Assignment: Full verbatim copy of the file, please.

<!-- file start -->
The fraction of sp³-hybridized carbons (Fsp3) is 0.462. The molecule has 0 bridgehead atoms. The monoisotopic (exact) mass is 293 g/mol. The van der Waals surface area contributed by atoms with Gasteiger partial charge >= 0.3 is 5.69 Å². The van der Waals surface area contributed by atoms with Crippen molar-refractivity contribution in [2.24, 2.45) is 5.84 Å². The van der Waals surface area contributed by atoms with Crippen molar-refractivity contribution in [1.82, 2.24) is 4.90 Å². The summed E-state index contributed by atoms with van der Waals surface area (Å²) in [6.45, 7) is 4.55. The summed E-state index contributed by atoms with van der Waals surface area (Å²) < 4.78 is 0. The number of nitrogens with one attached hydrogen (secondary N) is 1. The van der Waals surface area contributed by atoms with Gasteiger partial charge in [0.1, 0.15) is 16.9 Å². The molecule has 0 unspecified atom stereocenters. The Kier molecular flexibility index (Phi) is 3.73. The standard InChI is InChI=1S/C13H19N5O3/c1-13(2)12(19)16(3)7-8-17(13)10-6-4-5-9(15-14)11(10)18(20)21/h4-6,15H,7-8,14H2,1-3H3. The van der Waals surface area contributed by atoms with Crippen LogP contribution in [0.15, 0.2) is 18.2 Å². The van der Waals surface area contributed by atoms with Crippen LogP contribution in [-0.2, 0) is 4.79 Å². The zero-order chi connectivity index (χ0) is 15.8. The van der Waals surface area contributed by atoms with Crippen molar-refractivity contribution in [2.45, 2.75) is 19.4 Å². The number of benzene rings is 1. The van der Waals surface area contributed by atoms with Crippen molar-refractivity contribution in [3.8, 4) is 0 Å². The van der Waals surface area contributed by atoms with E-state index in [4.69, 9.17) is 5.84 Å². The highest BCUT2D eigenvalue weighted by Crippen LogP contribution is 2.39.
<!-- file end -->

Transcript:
The fraction of sp³-hybridized carbons (Fsp3) is 0.462. The molecule has 0 bridgehead atoms. The monoisotopic (exact) mass is 293 g/mol. The van der Waals surface area contributed by atoms with Gasteiger partial charge >= 0.3 is 5.69 Å². The van der Waals surface area contributed by atoms with Crippen molar-refractivity contribution in [2.24, 2.45) is 5.84 Å². The van der Waals surface area contributed by atoms with Crippen molar-refractivity contribution in [1.82, 2.24) is 4.90 Å². The summed E-state index contributed by atoms with van der Waals surface area (Å²) in [6.45, 7) is 4.55. The summed E-state index contributed by atoms with van der Waals surface area (Å²) < 4.78 is 0. The number of nitrogens with one attached hydrogen (secondary N) is 1. The van der Waals surface area contributed by atoms with Gasteiger partial charge in [0.1, 0.15) is 16.9 Å². The molecule has 0 unspecified atom stereocenters. The Kier molecular flexibility index (Phi) is 3.73. The standard InChI is InChI=1S/C13H19N5O3/c1-13(2)12(19)16(3)7-8-17(13)10-6-4-5-9(15-14)11(10)18(20)21/h4-6,15H,7-8,14H2,1-3H3. The van der Waals surface area contributed by atoms with Crippen LogP contribution in [0.15, 0.2) is 18.2 Å². The van der Waals surface area contributed by atoms with Crippen LogP contribution in [-0.2, 0) is 4.79 Å². The zero-order chi connectivity index (χ0) is 15.8. The van der Waals surface area contributed by atoms with Crippen molar-refractivity contribution in [2.45, 2.75) is 19.4 Å². The number of benzene rings is 1. The van der Waals surface area contributed by atoms with Crippen molar-refractivity contribution in [3.8, 4) is 0 Å². The van der Waals surface area contributed by atoms with E-state index in [4.69, 9.17) is 5.84 Å². The highest BCUT2D eigenvalue weighted by Crippen LogP contribution is 2.39.